The court will, therefore, review defendant's motion to dismiss as a Fed.R.Civ.P. 12(c) motion for judgment on the pleadings.

III. Discussion

(a) Plaintiff's negligence claim

"A claim for negligence in Nevada requires that the plaintiff satisfy four elements: (1) an existing duty of care, (2) breach, (3) legal causation, and (4) damages." Turner v. Mandalay Sports Entm't, LLC, 180 P.3d 1172, 1175 (Nev. 2008). Whether a duty exists is a question of law to be determined by the courts. Id. at 1177.

At issue in this case is whether defendant as the owner of the motorcycle owed plaintiff a duty of care. Under common law, a person generally owes no duty to control the dangerous conduct of another or to warn those endangered by such conduct. Mangeris v. Gordon, 580 P.2d 481, 483 (Nev. 1978). An exception to this rule exists in cases where defendant bore some special relationship to the plaintiff. Id. In such circumstances the defendant is then impressed with a duty of care. Id.

Plaintiff does not allege that defendant has any special relationship with him. Based on the facts pled, defendant did not offer to teach or supervise plaintiff's motorcycle riding. Plaintiff merely states that defendant "voluntarily assumed the duty to provide direction and instruction to the [p]laintiff...." Plaintiff has failed to demonstrate that defendant owed him any duty of care.

Further, the circumstances of the outing suggest that plaintiff was at least a moderately experienced motorcycle rider. The accident took place on a planned trip to Red Rock Canyon. The accident did not occur in a parking lot or on a short and controlled ride in a familiar area, as one would expect with supervised training or instruction. Additionally, defendant was not riding on the same motorcycle as the plaintiff and overseeing each move he made.

Plaintiff was also in no way obligated to comply with defendant's "request and direction" to ride the motorcycle. Based on the facts alleged, defendant appears to have done nothing more than 1) provide some instruction to plaintiff on operating the motorcycle plaintiff borrowed, and 2) choose the route they traveled.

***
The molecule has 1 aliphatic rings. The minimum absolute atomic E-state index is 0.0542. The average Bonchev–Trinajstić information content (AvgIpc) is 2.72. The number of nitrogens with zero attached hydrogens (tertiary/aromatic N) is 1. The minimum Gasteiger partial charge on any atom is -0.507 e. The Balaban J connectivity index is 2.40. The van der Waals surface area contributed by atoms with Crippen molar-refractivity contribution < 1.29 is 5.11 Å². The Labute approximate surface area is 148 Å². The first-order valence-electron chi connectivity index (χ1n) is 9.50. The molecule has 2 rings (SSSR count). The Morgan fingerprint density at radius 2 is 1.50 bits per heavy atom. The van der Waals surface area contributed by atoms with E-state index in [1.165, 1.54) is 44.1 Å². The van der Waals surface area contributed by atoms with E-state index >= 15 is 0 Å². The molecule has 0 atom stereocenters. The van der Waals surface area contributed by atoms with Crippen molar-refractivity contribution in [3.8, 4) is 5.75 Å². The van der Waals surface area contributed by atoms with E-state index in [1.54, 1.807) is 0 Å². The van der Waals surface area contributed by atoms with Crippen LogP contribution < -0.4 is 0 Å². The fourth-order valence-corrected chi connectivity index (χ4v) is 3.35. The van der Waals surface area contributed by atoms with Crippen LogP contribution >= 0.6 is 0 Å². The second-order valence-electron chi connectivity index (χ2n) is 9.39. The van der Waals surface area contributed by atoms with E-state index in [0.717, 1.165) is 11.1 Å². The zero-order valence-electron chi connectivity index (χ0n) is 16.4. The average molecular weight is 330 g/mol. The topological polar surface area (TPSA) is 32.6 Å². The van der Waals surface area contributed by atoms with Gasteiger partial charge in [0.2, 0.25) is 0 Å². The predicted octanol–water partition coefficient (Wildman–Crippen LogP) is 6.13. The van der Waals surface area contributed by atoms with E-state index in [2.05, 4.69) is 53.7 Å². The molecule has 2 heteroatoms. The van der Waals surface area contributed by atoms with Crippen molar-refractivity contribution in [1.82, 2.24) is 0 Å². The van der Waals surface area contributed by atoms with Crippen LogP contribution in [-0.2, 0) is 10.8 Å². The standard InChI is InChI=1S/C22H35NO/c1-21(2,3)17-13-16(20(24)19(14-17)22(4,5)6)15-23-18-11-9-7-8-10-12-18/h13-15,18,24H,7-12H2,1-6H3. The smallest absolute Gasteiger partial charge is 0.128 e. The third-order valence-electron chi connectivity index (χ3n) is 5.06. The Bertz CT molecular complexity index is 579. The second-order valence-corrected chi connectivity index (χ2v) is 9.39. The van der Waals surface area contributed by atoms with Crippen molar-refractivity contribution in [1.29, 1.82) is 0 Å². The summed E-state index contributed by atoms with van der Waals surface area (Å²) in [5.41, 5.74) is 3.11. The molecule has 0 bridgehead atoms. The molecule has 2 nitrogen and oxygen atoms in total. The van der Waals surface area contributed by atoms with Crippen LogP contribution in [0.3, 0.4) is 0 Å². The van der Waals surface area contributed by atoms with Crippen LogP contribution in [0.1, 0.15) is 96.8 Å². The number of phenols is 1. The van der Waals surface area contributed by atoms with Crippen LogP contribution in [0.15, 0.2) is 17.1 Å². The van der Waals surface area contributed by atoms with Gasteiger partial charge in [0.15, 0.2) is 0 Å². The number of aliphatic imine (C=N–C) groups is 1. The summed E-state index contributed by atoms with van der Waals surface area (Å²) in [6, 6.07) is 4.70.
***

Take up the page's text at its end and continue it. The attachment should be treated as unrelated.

(c) Assumption of the risk

The implied assumption of risk doctrine is generally divided into two subcategories: "primary" and "secondary." Turner, 180 P.3d at 1177. Only primary assumption of the risk is at issue here.

"Whether [primary assumption of the risk] bars a plaintiff's claim should be incorporated in to the district court's initial duty analysis...." Turner, 180 P.3d at 1177. Primary assumption of the risk arises when the plaintiff impliedly assumes the risks inherent in a particular activity. Id. (citing Davenport v. Cotton Hope Plantation Horizontal Prop. Regime, 508 S.E.2d 565, 570 (S.C. 1998)).

Plaintiff freely made a choice to operate his individual motorcycle. He was not compelled by defendant. At any point, plaintiff could have chosen to not operate the motorcycle.

Further, the circumstances of the trip suggest that plaintiff impliedly assumed the risks inherent in motorcycle riding. This was not a training session in a parking lot, nor a quick trip around the block. This was an outing with the specific destination of Red Rock Canyon. Plaintiff knew the trip would require him to be the sole operator of a motorcycle on various public roads and highways for an extended period of time. Plaintiff freely and willingly agreed to take a trip of significant length while operating his own, personal motorcycle.

IV. Conclusion

Neither in his complaint, nor in his proposed amendments to his complaint, has plaintiff pled facts to establish a prima facie case of negligence against defendant. Therefore, plaintiff's negligence claim against defendant is dismissed without prejudice.

Accordingly,

IT IS HEREBY ORDERED, ADJUDGED AND DECREED that defendant's motion to dismiss (doc. # 16), construed in this order as a motion for judgment on the pleadings be, and the same hereby, is GRANTED without prejudice.